Power outage at Capitol, St. Peter

For Principal Joe Gulino and the students and faculty at St. Peter Catholic School, the loss of electricity for a little more than an hour ended up being “no biggie.”

“Everybody was making arrangements for what they were going to do for the rest of the day,” Gulino said Monday afternoon, “and then the lights went (back) on.”

Ameren Missouri spokesman Mike Cleary said a switch failed in a circuit that delivers electricity to the Capitol complex.

And, while St. Peter School lost power for just an hour, the Capitol was out for about 2 1/2 hours.

If it had happened next year, a new emergency generator quickly would have restored electric service to Missouri’s Capitol.

But the state still is upgrading the 90-year-old building’s electric wiring to accommodate that backup power source, so the Capitol was without electricity from 11:08 a.m. until about 1:30 p.m.

In addition to the Capitol and St. Peter’s, Cleary said, the Truman Building also lost power for a time.

Kelvin Simmons, Missouri’s commissioner of administration, said Monday, “It’s hard to tell exactly how you quantify” how much work was disrupted by the outage.

“I was right here in the commissioner’s office,” Simmons added. “I had the Blackberry going, and the phones going.

“Most people had their phones — (but) in a lot of cases, they did not have the ability to fire up their computers.”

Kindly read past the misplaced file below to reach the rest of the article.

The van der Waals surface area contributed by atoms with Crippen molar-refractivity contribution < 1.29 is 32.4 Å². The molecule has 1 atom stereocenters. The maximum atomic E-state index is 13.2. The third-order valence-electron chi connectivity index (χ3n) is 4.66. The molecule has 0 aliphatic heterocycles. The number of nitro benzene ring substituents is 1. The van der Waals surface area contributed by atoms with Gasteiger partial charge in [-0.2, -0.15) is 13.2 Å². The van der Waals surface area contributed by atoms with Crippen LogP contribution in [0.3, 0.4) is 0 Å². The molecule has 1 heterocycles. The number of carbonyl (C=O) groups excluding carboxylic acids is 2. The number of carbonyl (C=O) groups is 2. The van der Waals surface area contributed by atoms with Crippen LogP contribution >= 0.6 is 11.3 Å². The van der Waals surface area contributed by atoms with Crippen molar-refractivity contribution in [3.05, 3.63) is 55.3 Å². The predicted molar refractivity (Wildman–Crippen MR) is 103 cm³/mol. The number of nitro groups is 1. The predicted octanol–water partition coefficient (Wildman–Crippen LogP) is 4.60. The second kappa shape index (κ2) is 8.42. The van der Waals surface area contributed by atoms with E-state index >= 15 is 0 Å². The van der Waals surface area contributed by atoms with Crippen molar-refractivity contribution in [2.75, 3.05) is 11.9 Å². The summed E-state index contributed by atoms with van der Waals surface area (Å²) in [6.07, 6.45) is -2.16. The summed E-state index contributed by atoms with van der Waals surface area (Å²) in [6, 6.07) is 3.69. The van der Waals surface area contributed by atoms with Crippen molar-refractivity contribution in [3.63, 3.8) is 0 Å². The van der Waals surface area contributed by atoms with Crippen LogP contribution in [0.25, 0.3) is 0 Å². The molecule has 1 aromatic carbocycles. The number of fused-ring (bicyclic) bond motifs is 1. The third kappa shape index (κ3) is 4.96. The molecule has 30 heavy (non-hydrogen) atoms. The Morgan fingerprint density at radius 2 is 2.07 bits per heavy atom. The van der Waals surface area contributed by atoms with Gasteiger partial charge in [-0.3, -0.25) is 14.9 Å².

Gulino said the outage hit St. Peter’s during the first lunch period.

“It didn’t affect food because it was all prepared,” Gulino noted. “Even the ice cream, they had ready ahead of time.

“What it did affect was dishwashing, so we just pulled out the old Styrofoam plates, and everybody went from there.”

The skies already were overcast by the time the power went out, so teachers opened the window shades to let in more light, got their flashlights ready for an emergency, and continued teaching as best they could.

“Basically, it was a minor emergency, where they got to think about, ‘What are we going to do?’ — without doing the disaster kind of stuff,” he said. “I said to everybody, ‘Just relax.’

“We had to walk the halls because our intercom was out — we just told everybody the basic situation, and said, ‘If you need anything, just send two students down to the office, and we’ll take care of whatever you need.’

“(But) Nobody needed anything.”

The Associated Press reported some state employees left the dark Capitol until electricity was restored, while others used the break as an opportunity for exercise — walking laps through the dim hallways.

While disruptive, Simmons said, a loss of power sometimes just happens.

“You’ve got to think about this and put it into perspective,” he explained. “The Capitol, when it was built (in 1913-17), I’m sure did not contemplate computers and phones and Blackberries and the kinds of things that our staff has today.

“So, over a period of time you have to upgrade your grid (and) continue to upgrade your electrical wiring, so that it suits your modern-day electricity needs.”

Monday’s outage was another reminder for the state to finish its rewiring project, so the backup generator — expected to be operational next year — can take over and keep meeting the Capitol’s electric needs.

“We’re moving in that direction,” Simmons said.


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